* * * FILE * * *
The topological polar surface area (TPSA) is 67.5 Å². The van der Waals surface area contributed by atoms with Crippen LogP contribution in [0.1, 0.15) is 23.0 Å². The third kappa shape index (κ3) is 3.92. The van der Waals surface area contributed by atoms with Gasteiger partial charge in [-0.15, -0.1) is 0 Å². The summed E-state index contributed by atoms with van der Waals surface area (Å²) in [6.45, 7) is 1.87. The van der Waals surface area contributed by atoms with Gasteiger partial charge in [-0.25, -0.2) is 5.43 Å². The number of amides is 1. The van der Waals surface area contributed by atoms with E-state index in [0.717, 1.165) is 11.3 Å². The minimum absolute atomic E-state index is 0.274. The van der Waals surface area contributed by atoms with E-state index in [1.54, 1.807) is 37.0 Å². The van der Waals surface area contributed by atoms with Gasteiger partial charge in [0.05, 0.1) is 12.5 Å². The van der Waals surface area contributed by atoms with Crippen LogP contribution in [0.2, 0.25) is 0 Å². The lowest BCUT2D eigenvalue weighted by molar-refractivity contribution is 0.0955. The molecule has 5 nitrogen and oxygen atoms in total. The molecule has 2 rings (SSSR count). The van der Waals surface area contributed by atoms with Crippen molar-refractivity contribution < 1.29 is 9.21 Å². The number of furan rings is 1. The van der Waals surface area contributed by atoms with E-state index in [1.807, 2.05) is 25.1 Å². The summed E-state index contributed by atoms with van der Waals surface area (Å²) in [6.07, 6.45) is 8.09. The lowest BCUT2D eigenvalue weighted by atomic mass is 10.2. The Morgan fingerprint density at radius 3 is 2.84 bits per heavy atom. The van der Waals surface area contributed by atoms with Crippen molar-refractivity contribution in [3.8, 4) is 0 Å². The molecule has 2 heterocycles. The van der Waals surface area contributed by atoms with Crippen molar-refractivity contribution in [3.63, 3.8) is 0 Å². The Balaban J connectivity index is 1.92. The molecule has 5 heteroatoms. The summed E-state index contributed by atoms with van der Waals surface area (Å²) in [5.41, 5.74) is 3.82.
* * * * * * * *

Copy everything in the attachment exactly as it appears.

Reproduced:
The topological polar surface area (TPSA) is 67.5 Å². The van der Waals surface area contributed by atoms with Crippen LogP contribution in [0.1, 0.15) is 23.0 Å². The third kappa shape index (κ3) is 3.92. The van der Waals surface area contributed by atoms with Gasteiger partial charge in [-0.15, -0.1) is 0 Å². The summed E-state index contributed by atoms with van der Waals surface area (Å²) in [6.45, 7) is 1.87. The van der Waals surface area contributed by atoms with Gasteiger partial charge in [-0.25, -0.2) is 5.43 Å². The number of amides is 1. The van der Waals surface area contributed by atoms with E-state index in [0.717, 1.165) is 11.3 Å². The minimum absolute atomic E-state index is 0.274. The van der Waals surface area contributed by atoms with E-state index in [1.54, 1.807) is 37.0 Å². The van der Waals surface area contributed by atoms with Gasteiger partial charge in [0.05, 0.1) is 12.5 Å². The van der Waals surface area contributed by atoms with Crippen LogP contribution in [0.2, 0.25) is 0 Å². The lowest BCUT2D eigenvalue weighted by molar-refractivity contribution is 0.0955. The molecule has 5 nitrogen and oxygen atoms in total. The molecule has 2 rings (SSSR count). The van der Waals surface area contributed by atoms with Crippen molar-refractivity contribution < 1.29 is 9.21 Å². The number of furan rings is 1. The van der Waals surface area contributed by atoms with E-state index in [1.807, 2.05) is 25.1 Å². The summed E-state index contributed by atoms with van der Waals surface area (Å²) in [6.07, 6.45) is 8.09. The lowest BCUT2D eigenvalue weighted by atomic mass is 10.2. The Morgan fingerprint density at radius 3 is 2.84 bits per heavy atom. The van der Waals surface area contributed by atoms with Crippen molar-refractivity contribution in [3.8, 4) is 0 Å². The molecule has 2 heterocycles. The van der Waals surface area contributed by atoms with Crippen molar-refractivity contribution in [3.63, 3.8) is 0 Å². The Balaban J connectivity index is 1.92. The molecule has 5 heteroatoms. The summed E-state index contributed by atoms with van der Waals surface area (Å²) in [5.41, 5.74) is 3.82.